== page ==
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Why we must be educating people in midlife about reducing their risk of dementia

Along with Public Health England and Alzheimer’s Society, we ran an innovative pilot project which saw, for the first time, dementia risk reduction messages delivered to 40-64-year-olds during their NHS Health Check.

I Am Still Me

Helen spent nine months before she took a single picture, to be sure to get to know the individuals and capture an image true to their character.

The final goodbye

On Tuesday 24 April 2007, Michelle was diagnosed with early-onset dementia at the age of 38. We knew there and then that life would never be the same.

Man holding picture frame and looking into the distance. He sits indoors, on a sofa.

Going beyond memory – the dementia that affects your vision

One of these other forms of dementia is posterior cortical atrophy (PCA), which is a rare subtype of Alzheimer’s disease.

Behind the headlines: can one in three dementia cases be prevented?

‘How can I prevent dementia?’ is one of the most common questions we hear at Alzheimer’s Research UK. And no wonder: without treatments to affect the underlying diseases, it’s natural for people to look for ways to stave off the condition. It’s also hugely important for government, as action to help people reduce their dementia risk should mean fewer people developing the condition in future.

Dementia can no longer be ignored

Dementia is the biggest cause of death for women in the UK, and the second biggest for men.

Could your health data help power dementia research?

Prof Lovestone spoke about two projects where patients have agreed to share their medical records anonymously – allowing researchers to spot trends about how diseases like Alzheimer’s develop, or for example, what biological changes in the body might be used to help diagnose the disease earlier and more accurately.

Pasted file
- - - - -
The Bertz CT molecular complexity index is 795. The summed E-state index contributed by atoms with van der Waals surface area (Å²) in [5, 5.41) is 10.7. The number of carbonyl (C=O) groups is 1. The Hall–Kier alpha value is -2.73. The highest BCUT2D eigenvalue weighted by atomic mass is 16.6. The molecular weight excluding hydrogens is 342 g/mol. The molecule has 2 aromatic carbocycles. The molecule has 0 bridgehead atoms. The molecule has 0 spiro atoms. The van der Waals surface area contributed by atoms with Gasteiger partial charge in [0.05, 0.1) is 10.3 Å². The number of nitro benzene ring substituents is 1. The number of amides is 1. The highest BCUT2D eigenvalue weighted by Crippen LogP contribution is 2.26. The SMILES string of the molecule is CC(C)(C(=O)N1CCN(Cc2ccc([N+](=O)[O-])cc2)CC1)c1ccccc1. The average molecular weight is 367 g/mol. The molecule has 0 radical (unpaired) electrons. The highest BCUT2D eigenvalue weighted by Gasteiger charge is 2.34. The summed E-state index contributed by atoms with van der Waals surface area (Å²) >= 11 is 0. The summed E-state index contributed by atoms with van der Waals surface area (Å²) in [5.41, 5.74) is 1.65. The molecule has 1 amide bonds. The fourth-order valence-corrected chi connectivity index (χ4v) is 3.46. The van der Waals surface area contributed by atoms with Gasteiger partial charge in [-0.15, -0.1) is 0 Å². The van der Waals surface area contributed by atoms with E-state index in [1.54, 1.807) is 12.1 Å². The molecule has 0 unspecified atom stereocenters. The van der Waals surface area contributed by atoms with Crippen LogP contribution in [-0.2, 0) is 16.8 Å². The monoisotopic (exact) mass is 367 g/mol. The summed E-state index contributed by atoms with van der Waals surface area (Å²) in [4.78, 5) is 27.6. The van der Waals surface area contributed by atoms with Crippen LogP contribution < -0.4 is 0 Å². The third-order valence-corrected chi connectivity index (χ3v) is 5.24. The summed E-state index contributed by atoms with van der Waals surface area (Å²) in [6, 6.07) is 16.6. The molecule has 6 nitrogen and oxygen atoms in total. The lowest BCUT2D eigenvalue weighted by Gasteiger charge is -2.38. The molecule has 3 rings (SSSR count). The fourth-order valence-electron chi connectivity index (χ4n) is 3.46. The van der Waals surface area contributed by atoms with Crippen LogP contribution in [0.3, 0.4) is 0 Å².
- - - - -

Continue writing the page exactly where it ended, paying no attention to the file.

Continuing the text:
Trekking volcanos for our Dad – will you join us?

When we saw that the trek involved climbing volcanoes in Guatemala, a challenging seven days of walking, climbing and scaling the highest peaks in Central America – we knew this was for us.

The hunt for Alzheimer’s treatments – amyloid and beyond

In recent years, we’ve seen several trials of anti-amyloid drugs shelved after failing to benefit patients, so is it time to rethink the whole amyloid approach?

Conquering the Everest Marathon for my dad

Mike Curtis ran the Everest Marathon in May 2017 with his partner Christine, in honour of his father Lance who is living with Alzheimer’s disease. He describes the difficult but incredible challenge.

What do we know about head injury and dementia?

In recent months, there have been a number of reports in the media on the emerging link between blows to the head, contact sports and dementia. This week at Alzheimer’s Association International Conference 2017 we had the opportunity to hear from scientists to learn what research is going on.

Using big data to solve a big problem

‘Big data’ might sound like jargon, but it’s a good label for what it describes: very large, often complex amounts of information.

Can you help us keep dementia research on the new government’s agenda?